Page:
Cold vs. flu vs. coronavirus: A 2020 dilemma
Spotting the difference between early cold symptoms and early flu symptoms can be tricky. Now in 2020 and into 2021, we need to throw another layer onto the winter guessing game: coronavirus. We’ll walk you through the symptoms of each so you have a better idea if your sniffles mean the flu, a cold, or even coronavirus.
Comparing cold symptoms vs. flu symptoms vs. coronavirus symptoms
The table below lists symptoms side by side to make it just a little easier to tell what your sniffles might mean.
|Runny or Stuffy Nose||Often||Sometimes||Rare|
|Shortness of Breath||Never||Rare||Often|
Is it a cold?
We all know the common cold. You get the sniffles, feel a little under the weather, and cozy up with some blankets and chicken noodle soup to weather the storm. The cold is the mildest of the three illnesses and is most often characterized by a runny or stuffy nose, sneezing, a sore throat, and some aches and pains. There is no cure, but over-the-counter medications can make a cold more bearable.
Is it the flu?
The flu is more serious than a cold. If you have the flu, you’ll feel worse faster than with a cold. That means fever, chills, aches and pains, tiredness, and sometimes a sore throat, cough, or runny nose. While we don’t have a cure for the flu, the flu vaccine is an excellent way to prevent the flu. The flu shot is even more important during COVID-19. If you get the flu shot and still get the flu, thankfully there are a variety of prescription and over-the-counter medications than can help you manage your symptoms.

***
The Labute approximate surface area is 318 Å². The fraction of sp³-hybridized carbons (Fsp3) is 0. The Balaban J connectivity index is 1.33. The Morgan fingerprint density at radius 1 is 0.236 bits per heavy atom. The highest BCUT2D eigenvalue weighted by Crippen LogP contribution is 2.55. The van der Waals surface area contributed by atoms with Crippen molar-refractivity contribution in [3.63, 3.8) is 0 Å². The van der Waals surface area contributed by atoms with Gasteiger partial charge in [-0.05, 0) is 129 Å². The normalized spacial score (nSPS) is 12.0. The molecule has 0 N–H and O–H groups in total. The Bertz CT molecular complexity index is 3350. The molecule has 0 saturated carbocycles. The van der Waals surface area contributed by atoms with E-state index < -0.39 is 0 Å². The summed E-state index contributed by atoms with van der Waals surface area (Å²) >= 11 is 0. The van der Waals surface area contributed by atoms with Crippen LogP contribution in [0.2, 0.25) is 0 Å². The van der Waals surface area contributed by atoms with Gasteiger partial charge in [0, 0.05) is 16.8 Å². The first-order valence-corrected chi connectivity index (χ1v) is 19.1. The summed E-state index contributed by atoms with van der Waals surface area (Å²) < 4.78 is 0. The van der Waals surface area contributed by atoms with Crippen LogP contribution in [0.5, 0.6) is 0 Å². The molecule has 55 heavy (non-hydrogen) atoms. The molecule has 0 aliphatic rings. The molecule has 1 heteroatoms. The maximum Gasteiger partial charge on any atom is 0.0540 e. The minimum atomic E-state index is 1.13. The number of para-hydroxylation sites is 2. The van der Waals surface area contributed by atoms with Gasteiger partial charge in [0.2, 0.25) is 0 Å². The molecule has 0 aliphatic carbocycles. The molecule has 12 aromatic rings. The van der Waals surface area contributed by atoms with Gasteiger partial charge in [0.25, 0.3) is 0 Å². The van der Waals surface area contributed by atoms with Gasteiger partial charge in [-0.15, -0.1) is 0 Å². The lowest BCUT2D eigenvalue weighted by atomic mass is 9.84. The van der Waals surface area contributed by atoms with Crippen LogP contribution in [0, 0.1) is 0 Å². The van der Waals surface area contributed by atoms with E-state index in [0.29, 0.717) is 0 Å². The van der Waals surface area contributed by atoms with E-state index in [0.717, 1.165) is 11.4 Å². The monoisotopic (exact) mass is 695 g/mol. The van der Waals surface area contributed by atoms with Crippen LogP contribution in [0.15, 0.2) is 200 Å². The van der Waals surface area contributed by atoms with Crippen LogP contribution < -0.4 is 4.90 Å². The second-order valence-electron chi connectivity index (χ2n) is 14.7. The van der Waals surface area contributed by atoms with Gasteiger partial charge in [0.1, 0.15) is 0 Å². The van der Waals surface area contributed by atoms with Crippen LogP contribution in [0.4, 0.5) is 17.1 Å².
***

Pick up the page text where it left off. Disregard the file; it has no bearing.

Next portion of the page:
Is it COVID-19?
Identifying COVID-19 symptoms from other common illnesses, like the flu and a cold, can be tricky. Coronavirus symptoms range from mild to severe, and not everyone exhibits the same set of symptoms. However, if you have a fever, a dry cough, tiredness, headaches, or a sore throat, then you might have COVID-19. Shortness of breath is the biggest difference between COVID-19 and the flu or a cold.
If you think you have COVID-19, or think you’ve been in contact with someone who has COVID-19, the CDC recommends staying home for 14 days or until you recover to keep from infecting other people. Take care of yourself by hydrating, getting plenty of rest, and treating symptoms with over-the-counter paid medicines like acetaminophen. If symptoms get worse, then call your doctor before going in for medical care.
It’s important to take care of yourself this winter. Minimize your exposure, wash your hands, avoid touching your face, hydrate and get plenty of sleep. These steps should help keep you healthy from all sorts of winter bugs.